Sawbuck Gamer

Onomastica

Word Up

Onomastica sends you on a literal-minded journey.

By Derrick Sanskrit • July 19, 2013

Sawbuck Gamer is our daily review of a free or cheap game ($10 or less).

Whoever said, “Sticks and stones may break my bones, but words will never hurt me” never considered what would happen if those words were carved from stone—if they were massive monoliths reading “CLIFF” and piles of “ROCK” layered atop each other. That is the world players find themselves in when they play Onomastica.

As the name might suggest, the game explores onomastics—the study of proper names and the origins of names. Players control an origami man as he makes his way through a vast empty space littered with life-sized words, each one representative of the object they spell. You’ll leap onto the word “PLATFORM” and try to jump to the next “PLATFORM” without falling onto the “FIRE” below. Words can completely change with an appropriate prefix or suffix, so you’ll sometimes need to push one or two letters at a time, building “STAIRS” or a “ROCKET” to aid in your journey.

Onomastica is a quick adventure through the literal translation of words, and it would make for a clever introduction to a fuller experience. Imagine climbing through the ascender of the letter “T” in “TUBES” before falling out the “S” as the letters of “WATERFALL” drop around you, shattering on the pointed serifs of some “STALAGMITES” below. That’ll break some bones, for sure.

Share this with your friends and enemies

Write a scintillating comment

  • http://www.avclub.com/users/merve,96925/ Merve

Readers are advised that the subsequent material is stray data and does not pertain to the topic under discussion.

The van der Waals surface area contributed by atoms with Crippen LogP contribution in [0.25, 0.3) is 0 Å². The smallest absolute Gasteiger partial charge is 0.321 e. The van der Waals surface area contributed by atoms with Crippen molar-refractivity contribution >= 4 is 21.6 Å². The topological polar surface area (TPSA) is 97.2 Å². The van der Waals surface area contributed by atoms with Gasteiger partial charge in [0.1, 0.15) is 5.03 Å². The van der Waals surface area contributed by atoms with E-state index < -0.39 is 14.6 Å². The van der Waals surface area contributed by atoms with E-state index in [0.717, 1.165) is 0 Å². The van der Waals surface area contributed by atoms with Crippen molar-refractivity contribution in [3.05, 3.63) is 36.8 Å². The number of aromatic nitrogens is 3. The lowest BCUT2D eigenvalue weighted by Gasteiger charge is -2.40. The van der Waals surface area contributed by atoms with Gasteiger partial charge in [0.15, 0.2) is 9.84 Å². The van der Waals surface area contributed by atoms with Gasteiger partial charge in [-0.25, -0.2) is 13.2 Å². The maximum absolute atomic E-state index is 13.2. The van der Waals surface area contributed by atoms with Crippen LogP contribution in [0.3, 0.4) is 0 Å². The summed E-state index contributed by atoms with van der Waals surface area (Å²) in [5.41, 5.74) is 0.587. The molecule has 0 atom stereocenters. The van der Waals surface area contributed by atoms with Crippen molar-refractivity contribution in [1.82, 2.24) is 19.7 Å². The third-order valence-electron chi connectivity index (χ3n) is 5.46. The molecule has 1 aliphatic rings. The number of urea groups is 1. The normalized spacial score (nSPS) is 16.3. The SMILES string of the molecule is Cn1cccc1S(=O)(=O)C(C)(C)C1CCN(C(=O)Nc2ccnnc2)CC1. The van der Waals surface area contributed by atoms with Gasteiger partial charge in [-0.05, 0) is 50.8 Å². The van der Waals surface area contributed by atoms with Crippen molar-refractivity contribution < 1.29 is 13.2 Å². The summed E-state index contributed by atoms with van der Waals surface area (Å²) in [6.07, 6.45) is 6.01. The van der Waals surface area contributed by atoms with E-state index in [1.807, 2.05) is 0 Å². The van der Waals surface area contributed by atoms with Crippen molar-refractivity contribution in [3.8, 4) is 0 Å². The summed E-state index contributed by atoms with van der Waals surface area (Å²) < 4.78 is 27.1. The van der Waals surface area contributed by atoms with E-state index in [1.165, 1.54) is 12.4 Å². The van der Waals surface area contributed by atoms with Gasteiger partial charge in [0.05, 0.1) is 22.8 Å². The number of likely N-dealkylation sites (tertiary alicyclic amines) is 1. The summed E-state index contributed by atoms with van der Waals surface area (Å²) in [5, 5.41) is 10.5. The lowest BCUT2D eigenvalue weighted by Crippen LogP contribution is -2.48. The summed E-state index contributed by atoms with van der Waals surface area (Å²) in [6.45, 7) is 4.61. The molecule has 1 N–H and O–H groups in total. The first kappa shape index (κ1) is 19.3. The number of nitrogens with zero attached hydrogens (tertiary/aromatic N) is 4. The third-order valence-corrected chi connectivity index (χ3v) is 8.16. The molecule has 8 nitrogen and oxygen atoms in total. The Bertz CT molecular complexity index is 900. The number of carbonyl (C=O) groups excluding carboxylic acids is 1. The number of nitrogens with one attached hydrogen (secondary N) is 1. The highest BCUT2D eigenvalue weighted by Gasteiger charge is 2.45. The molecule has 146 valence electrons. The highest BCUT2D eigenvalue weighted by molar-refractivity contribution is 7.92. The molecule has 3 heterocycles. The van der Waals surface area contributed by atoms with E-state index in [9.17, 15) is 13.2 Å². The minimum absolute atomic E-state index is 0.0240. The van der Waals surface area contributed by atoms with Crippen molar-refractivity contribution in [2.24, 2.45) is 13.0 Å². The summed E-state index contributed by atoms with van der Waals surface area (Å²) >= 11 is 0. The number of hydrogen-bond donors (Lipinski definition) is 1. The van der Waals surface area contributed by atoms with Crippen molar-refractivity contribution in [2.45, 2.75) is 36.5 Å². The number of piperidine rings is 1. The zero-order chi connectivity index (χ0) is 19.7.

I like it. It’s a pretty short game that doesn’t overstay its welcome. The ending is pretty clever too.

  • SamPlays

    Whoever said that also never considered racism and bullies. But I like the concept of this game (i.e., a clever spin on text adventure). I’m glad it’s short because I almost stopped playing once some of the gimmicks started repeating. (“Old bridge” was my favorite because of it’s cute trick.)

    • uselessyss

      Speaking of racism and bullies…..

      I watched Obama’s comments on the Trayvon Martin case and thought he was refreshingly honest and genuine. It’s rare to see such a frank discussion of race coming from the president, and I was glad that Obama brought it to the forefront.

      Then I read some of the Washington Post’s comments section. 

      And a little piece of my soul shriveled and died.

      • Chum Joely

        If you’re on Twitter, you may find it useful to follow  @AvoidComments:twitter 

        • PhilWal0

          “No! I must avoid the comments” he shouted.
          The radio said “No, @ChumJoely:disqus. You are the comments.”
          And then Chum Joely was a troll.

      • Spacemonkey Mafia

        It really was an amazing speech.  I remain astonished at having a president who can speak to the nation as though we’re actually adults, as undeserved as that honor may be.
           And The Washington Post itself is one long trolling comments section, columns included.

        • Chum Joely

          I do appreciate that aspect of Obama’s presidency quite a bit. I remain profoundly disappointed by many of his policies with respect to our various wars, and most of his policies with respect to “homeland security”. Lots of cognitive dissonance for me with Obama… he seems like an extremely intelligent guy and a good human being, but he seems to be using his powers for evil almost as often as for good.

      • CW

        The first rule of the internet is: never read the comments.

  • JuliusKassendorf

    It was a really good game.  This was a clever twist on a platformer.  Kudos to the dev!